Understanding internal and external customer demand requires organizations to track volume from all sources of incoming work. To ensure the data is accurate, organizations need to scrub it to eliminate duplicates and confirm that the numbers reflect the full picture.
In our work with clients, incomplete and inaccurate demand data is a particularly common finding. For example, a defense contractor was struggling with growing work queues in its I.T. division and was losing out on six-figure annual performance bonuses. Leaders believed their teams received an average of 18,000 I.T. service requests every month based on data from the customer service call center, and they relied on that number to determine staffing and equipment budgets. When the numbers didn’t add up and we pushed for a deeper look, the improvement team discovered three other sources of incoming I.T. service requests. Once they removed duplicates, the average monthly demand was 33,000 tickets—nearly double the volume the current process was designed to handle.
Understanding demand patterns and trends over time is equally vital for providing customer value. Organizations often believe there are no discernible patterns in demand variation, but when we look at data over longer time horizons, predictable patterns often emerge.
A case in point: while working with a hospital emergency department (ED) to reduce patient throughput times, we probed the leadership team about incoming demand. The ED Director said it was impossible to predict hourly and daily volumes. As a result, they relied on on-call staff, a staffing model that typically causes delays in work flow and places undue stress on team members.
When we collected and analyzed incoming patient volume over a two-year period, a distinct and consistent pattern emerged. Identifying trends and patterns not only helped leaders understand and plan for incoming work volume, it also showed that the presumed beginning of their peak demand period—1:00 pm—had shifted over time to 10:00 am. Leaders were relying on old data to make important operational decisions. Accurate demand data is essential for designing high-performing work systems.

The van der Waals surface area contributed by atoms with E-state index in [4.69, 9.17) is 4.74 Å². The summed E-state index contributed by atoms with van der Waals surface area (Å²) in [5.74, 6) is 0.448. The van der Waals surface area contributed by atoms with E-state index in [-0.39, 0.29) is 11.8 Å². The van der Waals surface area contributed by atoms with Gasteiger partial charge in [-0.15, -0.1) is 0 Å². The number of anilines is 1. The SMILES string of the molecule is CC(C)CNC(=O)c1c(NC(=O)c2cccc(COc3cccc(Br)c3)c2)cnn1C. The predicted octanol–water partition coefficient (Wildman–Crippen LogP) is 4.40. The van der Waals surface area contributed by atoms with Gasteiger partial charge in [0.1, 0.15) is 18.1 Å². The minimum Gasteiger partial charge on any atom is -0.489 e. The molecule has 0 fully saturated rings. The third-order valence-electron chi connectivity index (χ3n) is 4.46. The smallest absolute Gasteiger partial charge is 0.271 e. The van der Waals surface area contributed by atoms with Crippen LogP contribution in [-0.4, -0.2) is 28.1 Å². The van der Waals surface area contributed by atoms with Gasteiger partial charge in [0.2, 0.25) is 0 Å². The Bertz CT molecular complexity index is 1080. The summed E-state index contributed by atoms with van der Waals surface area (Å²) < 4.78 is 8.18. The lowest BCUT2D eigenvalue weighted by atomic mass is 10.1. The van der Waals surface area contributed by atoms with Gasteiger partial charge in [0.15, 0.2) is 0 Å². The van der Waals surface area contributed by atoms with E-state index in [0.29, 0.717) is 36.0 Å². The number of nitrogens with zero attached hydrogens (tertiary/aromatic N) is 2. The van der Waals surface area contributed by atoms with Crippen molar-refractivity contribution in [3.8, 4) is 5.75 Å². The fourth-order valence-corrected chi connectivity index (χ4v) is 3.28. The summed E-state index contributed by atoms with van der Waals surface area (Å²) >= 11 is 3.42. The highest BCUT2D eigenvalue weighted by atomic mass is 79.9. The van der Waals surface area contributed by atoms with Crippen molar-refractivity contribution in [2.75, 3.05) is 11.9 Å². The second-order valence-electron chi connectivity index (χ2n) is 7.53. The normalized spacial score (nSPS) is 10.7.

Status data reflects progress on work-in-process. Clarity about how work is progressing from a request to delivering on a request enables organizations to remove obstacles that stand in the way of meeting commitments to customers, both internal and external. Status data also allows teams to make real-time decisions about growing or shrinking capacity. Examples of status data are: six of seven production lines are operational; we’re in the second phase of the mining project; we’ve had seven no-shows so far; we’ve received 320 out of 350 expected orders.
Status data enables an organization to be proactive. It lets manufacturing leaders, for example, see when a production line is behind schedule so they can take steps to get back on track. It lets service sector teams know when they are at risk of missing a major customer commitment. Relevant, accurate, real-time status data allows organizations to solve problems while they are still manageable, and avoids the need for heroics after a manageable situation has deteriorated into a full-blown crisis.
Performance data reflects performance outcomes over time and, ideally, against a target. It’s best tracked on a line (run) chart, on which the horizontal axis reflects a time period (e.g., hours, day, week, months) and the vertical axis reflects the measurement (quality, sales, turnover, returns, safety incidents, and so on).
People often confuse outcome data with status data, but they’re not the same thing. Outcome data reflects results versus the progress made on work. Outcome data for a training program, for example, should reflect how well participants perform new tasks versus the percentage of a team that received the training.
An organization can rely on simple demand, status, and outcome metrics to make better and more timely management decisions, or use more sophisticated analyses depending on the industry and type of work. But whether simple or sophisticated, leaders should know at a glance how well their teams are doing relative to all three measures: the volume of incoming work, status of the progress on that work, and how well the work is being performed against defined targets. Without it, how does anyone know how the organization is doing relative to where it wants to or needs to go? To gain the insights needed to truly improve business performance, organizations need to nail little data before they set their sights on Big Data.